In recent years the airport has had to seek waivers to keep FAA Essential Air Service grants.
The Essential Air Service program guarantees small communities served by certificated air carriers before airline deregulation maintain a minimal level of scheduled air service.
Vrabel says statistics show most passenger traffic is business-related.
“We’re hoping 2020 is even a better year,”Vrabel said,”As long as Southern can keep their operations the way they have this past year, minimal amount of cancellations and good completion rates on the flights, they should do well.”
MORGANTOWN, W.Va. – Monongalia County commissioners are talking about how negotiations for the new PILOT agreement with Longview Power have progressed.
Groups like the Sierra Club and the Mon County Coalition for Clean Air have opposed the Longview Power L.L.C. expansion and have accused the commission of negotiating in private. Those in opposition have also claimed the commission is giving tax breaks away and the agreement is not in the best interests of taxpayers.
Commissioners Ed Hawkins, Tom Bloom and Sean Sikora appeared on WAJR’s Talk of the Town to explain their side of the negotiations.
“We started last spring, we had a lot of discussions, we had a lot of back and forth to get the point that we could approve a term sheet in September,”Sean Sikora said,”That’s where we’ve been, the term sheet that defines everything we still have to work out, we haven’t as a group met with Longview since September.”
Sikora says much work has been dedicated to developing an escrow agreement, PILOT agreement, lease and the facilities development agreement that will govern the relationship between the county Longview Power for many years.
“There are two parts of this process,”Sikora said,”There’s the process going on with us negotiating the actual PILOT agreement and the PSC process that is currently going on and is completely transparent, we’ve even offered our commission chamber for a public meeting.”
Sikora says most of the negotiations involving hundreds of pages of terms of conditions have been conducted by lawyers representing each entity. The latest draft is in the hands of Longview Power L.L.C. attorney for review and comment.
Sikora adds the draft agreement would pay the county much more than if there was no development and only property taxes were collected.
“The three properties that Longview owns and will build on, bring in about $3,800 a year in taxes,”Sikora said,”The Payment In Lieu of Taxes agreement, when the facility is built will be $58 million over 30 years.”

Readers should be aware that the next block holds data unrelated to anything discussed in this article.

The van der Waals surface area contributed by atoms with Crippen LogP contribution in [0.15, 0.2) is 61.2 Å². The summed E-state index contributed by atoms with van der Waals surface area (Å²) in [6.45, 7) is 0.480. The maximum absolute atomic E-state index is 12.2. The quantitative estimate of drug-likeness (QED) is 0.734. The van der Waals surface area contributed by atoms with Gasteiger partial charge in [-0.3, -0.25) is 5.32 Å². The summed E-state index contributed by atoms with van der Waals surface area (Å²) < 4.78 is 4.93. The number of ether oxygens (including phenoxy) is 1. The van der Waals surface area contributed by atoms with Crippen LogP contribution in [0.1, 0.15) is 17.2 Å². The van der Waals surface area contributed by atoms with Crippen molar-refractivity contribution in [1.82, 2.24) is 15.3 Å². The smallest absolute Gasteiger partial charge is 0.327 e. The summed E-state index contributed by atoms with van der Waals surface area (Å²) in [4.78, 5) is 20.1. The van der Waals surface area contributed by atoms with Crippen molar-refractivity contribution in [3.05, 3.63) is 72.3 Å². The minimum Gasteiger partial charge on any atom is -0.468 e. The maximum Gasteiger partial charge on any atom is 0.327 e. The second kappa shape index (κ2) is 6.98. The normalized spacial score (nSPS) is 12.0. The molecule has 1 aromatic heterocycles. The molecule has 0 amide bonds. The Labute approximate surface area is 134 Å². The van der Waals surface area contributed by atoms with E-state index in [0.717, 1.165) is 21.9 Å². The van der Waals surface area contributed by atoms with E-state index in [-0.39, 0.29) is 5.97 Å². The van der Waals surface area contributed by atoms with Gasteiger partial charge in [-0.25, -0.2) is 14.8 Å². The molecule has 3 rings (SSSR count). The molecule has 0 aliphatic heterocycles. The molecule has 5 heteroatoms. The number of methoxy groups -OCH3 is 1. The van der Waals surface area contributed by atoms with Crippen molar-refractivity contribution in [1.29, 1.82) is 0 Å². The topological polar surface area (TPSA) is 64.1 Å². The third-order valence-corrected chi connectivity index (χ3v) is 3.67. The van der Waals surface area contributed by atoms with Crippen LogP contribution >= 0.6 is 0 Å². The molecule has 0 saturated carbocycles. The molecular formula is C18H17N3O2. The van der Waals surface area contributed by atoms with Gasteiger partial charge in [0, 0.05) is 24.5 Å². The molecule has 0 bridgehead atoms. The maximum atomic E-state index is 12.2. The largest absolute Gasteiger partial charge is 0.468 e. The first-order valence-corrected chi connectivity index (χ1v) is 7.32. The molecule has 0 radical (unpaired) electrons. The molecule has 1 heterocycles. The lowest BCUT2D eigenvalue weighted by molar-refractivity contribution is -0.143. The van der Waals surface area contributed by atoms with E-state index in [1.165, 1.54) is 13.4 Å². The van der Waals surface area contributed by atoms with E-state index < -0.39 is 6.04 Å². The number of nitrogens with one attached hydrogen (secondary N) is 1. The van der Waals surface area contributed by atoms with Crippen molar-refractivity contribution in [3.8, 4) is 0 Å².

The negotiations and PSC process is ongoing.
MORGANTOWN, W.Va. – On Wednesday, a team including the U.S. Marshal’s Service, Morgantown police and the SWAT team from Monongalia County arrested a suspect in the November 17 shooting outside a downtown bar.
On November 17 Morgantown police responded to a shots fired call outside the 4th and Goal bar following a verbal altercation that ended in gun fire. The victim had been waiting outside the bar for a ride.
The shooting victim was treated and released at Ruby Memorial Hospital.
Jaja Kiambu Fitzpatrick, 47, was taken into custody without incident from an apartment on Luke Street in Morgantown after forced entry was made.
U.S. Marshals deputy Terry Moore says the apprehension was made at 2:30 p.m.
“We maintained that element of surprise to get him,”Moore said,”Actually, forced entry was made into his residence and as soon as entry was made he was contacted and taken into custody without incident.”
Moore says due to the violent nature of the subject and that the weapon was not recovered police requested the SWAT team.
Moore says Fitzpatrick is known to law enforcement.
“I believe this subject is believed to be dealing in narcotics in the area as well,”Moore said.
MORGANTOWN, W.Va. – Monongalia County director of facilities Bobby Doyle and his crew completed more than $1 million worth of remodeling, construction and maintenance projects in 2019.
Doyle detailed the list during the most recent Mon County commission meeting:
All new handicapped bathrooms and remodeled the kitchen, remodeled the county clerk’s break and lunch area, built a new shed to store road salt on Lockside Road, four new metal roofs on buildings at Chestnut Ridge Park, remodeled the Mason-Dixon Barn, new shelving/lighting for the
county clerk, a new office in the probation area and new retaining wall on Lockside Road.
Doyle thanked his workers and totaled the savings to the county budget.
“This year alone on those projects our county construction crews saved the county $1,011,205.83,”Doyle told commissioners.
Commission president Ed Hawkins recognized the efforts of Doyle and his crew.
“I’m really happy to acknowledge what the construction crew does for Monongalia County,”Hawkins said,”If we had to go outsource this would have to spend much more money.”